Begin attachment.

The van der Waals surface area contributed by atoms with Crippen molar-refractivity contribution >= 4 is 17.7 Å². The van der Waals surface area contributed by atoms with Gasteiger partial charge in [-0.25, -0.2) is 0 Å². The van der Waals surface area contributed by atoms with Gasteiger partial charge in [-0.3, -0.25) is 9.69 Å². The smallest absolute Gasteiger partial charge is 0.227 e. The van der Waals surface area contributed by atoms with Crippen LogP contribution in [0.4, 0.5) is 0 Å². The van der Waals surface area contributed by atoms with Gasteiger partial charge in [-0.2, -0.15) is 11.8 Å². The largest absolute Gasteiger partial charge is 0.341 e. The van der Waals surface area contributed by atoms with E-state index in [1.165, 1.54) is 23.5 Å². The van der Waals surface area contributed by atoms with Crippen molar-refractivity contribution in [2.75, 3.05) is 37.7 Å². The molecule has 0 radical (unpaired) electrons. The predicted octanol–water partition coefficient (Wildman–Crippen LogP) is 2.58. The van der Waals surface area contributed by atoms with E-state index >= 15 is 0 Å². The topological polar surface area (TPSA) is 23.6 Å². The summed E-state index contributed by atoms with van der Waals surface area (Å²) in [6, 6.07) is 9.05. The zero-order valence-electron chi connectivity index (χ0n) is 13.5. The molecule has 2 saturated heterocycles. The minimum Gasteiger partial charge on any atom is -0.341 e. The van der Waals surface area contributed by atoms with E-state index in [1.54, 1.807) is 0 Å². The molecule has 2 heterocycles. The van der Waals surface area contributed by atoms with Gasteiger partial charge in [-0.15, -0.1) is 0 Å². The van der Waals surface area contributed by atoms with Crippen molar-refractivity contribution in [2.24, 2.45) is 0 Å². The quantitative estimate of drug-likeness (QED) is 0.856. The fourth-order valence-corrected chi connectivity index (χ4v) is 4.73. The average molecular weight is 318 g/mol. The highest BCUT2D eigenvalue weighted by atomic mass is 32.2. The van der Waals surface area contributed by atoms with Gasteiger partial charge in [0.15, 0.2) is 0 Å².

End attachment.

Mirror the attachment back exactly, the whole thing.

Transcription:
The van der Waals surface area contributed by atoms with Crippen molar-refractivity contribution >= 4 is 17.7 Å². The van der Waals surface area contributed by atoms with Gasteiger partial charge in [-0.25, -0.2) is 0 Å². The van der Waals surface area contributed by atoms with Gasteiger partial charge in [-0.3, -0.25) is 9.69 Å². The smallest absolute Gasteiger partial charge is 0.227 e. The van der Waals surface area contributed by atoms with Crippen LogP contribution in [0.4, 0.5) is 0 Å². The van der Waals surface area contributed by atoms with Gasteiger partial charge in [-0.2, -0.15) is 11.8 Å². The largest absolute Gasteiger partial charge is 0.341 e. The van der Waals surface area contributed by atoms with E-state index in [1.165, 1.54) is 23.5 Å². The van der Waals surface area contributed by atoms with Crippen molar-refractivity contribution in [2.75, 3.05) is 37.7 Å². The molecule has 0 radical (unpaired) electrons. The predicted octanol–water partition coefficient (Wildman–Crippen LogP) is 2.58. The van der Waals surface area contributed by atoms with E-state index >= 15 is 0 Å². The topological polar surface area (TPSA) is 23.6 Å². The summed E-state index contributed by atoms with van der Waals surface area (Å²) in [6, 6.07) is 9.05. The zero-order valence-electron chi connectivity index (χ0n) is 13.5. The molecule has 2 saturated heterocycles. The minimum Gasteiger partial charge on any atom is -0.341 e. The van der Waals surface area contributed by atoms with E-state index in [1.54, 1.807) is 0 Å². The molecule has 2 heterocycles. The van der Waals surface area contributed by atoms with Gasteiger partial charge in [-0.15, -0.1) is 0 Å². The van der Waals surface area contributed by atoms with Crippen molar-refractivity contribution in [2.24, 2.45) is 0 Å². The quantitative estimate of drug-likeness (QED) is 0.856. The fourth-order valence-corrected chi connectivity index (χ4v) is 4.73. The average molecular weight is 318 g/mol. The highest BCUT2D eigenvalue weighted by atomic mass is 32.2. The van der Waals surface area contributed by atoms with Gasteiger partial charge in [0.15, 0.2) is 0 Å².